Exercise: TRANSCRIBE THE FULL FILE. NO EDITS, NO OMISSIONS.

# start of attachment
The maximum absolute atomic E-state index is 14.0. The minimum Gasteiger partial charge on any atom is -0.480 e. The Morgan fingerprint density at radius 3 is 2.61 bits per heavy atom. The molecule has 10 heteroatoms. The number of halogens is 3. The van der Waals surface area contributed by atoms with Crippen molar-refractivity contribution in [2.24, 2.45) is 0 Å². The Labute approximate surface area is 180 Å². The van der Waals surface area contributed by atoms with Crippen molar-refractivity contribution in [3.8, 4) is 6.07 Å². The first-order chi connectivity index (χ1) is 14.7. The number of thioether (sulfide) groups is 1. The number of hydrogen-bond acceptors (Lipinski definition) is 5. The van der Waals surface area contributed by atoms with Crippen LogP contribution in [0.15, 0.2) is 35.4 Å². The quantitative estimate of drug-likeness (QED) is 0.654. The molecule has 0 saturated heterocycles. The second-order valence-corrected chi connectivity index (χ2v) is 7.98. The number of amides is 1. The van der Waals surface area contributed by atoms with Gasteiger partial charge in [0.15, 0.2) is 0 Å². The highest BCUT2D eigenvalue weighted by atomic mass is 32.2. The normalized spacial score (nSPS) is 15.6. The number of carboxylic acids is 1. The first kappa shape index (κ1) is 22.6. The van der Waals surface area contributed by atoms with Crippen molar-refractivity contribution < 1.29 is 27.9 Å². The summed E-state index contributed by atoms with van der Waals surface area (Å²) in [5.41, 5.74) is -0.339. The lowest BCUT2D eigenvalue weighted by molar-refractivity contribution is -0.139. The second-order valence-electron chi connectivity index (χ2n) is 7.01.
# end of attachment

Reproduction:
The maximum absolute atomic E-state index is 14.0. The minimum Gasteiger partial charge on any atom is -0.480 e. The Morgan fingerprint density at radius 3 is 2.61 bits per heavy atom. The molecule has 10 heteroatoms. The number of halogens is 3. The van der Waals surface area contributed by atoms with Crippen molar-refractivity contribution in [2.24, 2.45) is 0 Å². The Labute approximate surface area is 180 Å². The van der Waals surface area contributed by atoms with Crippen molar-refractivity contribution in [3.8, 4) is 6.07 Å². The first-order chi connectivity index (χ1) is 14.7. The number of thioether (sulfide) groups is 1. The number of hydrogen-bond acceptors (Lipinski definition) is 5. The van der Waals surface area contributed by atoms with Crippen LogP contribution in [0.15, 0.2) is 35.4 Å². The quantitative estimate of drug-likeness (QED) is 0.654. The molecule has 0 saturated heterocycles. The second-order valence-corrected chi connectivity index (χ2v) is 7.98. The number of amides is 1. The van der Waals surface area contributed by atoms with Gasteiger partial charge in [0.15, 0.2) is 0 Å². The highest BCUT2D eigenvalue weighted by atomic mass is 32.2. The normalized spacial score (nSPS) is 15.6. The number of carboxylic acids is 1. The first kappa shape index (κ1) is 22.6. The van der Waals surface area contributed by atoms with Crippen molar-refractivity contribution < 1.29 is 27.9 Å². The summed E-state index contributed by atoms with van der Waals surface area (Å²) in [5.41, 5.74) is -0.339. The lowest BCUT2D eigenvalue weighted by molar-refractivity contribution is -0.139. The second-order valence-electron chi connectivity index (χ2n) is 7.01.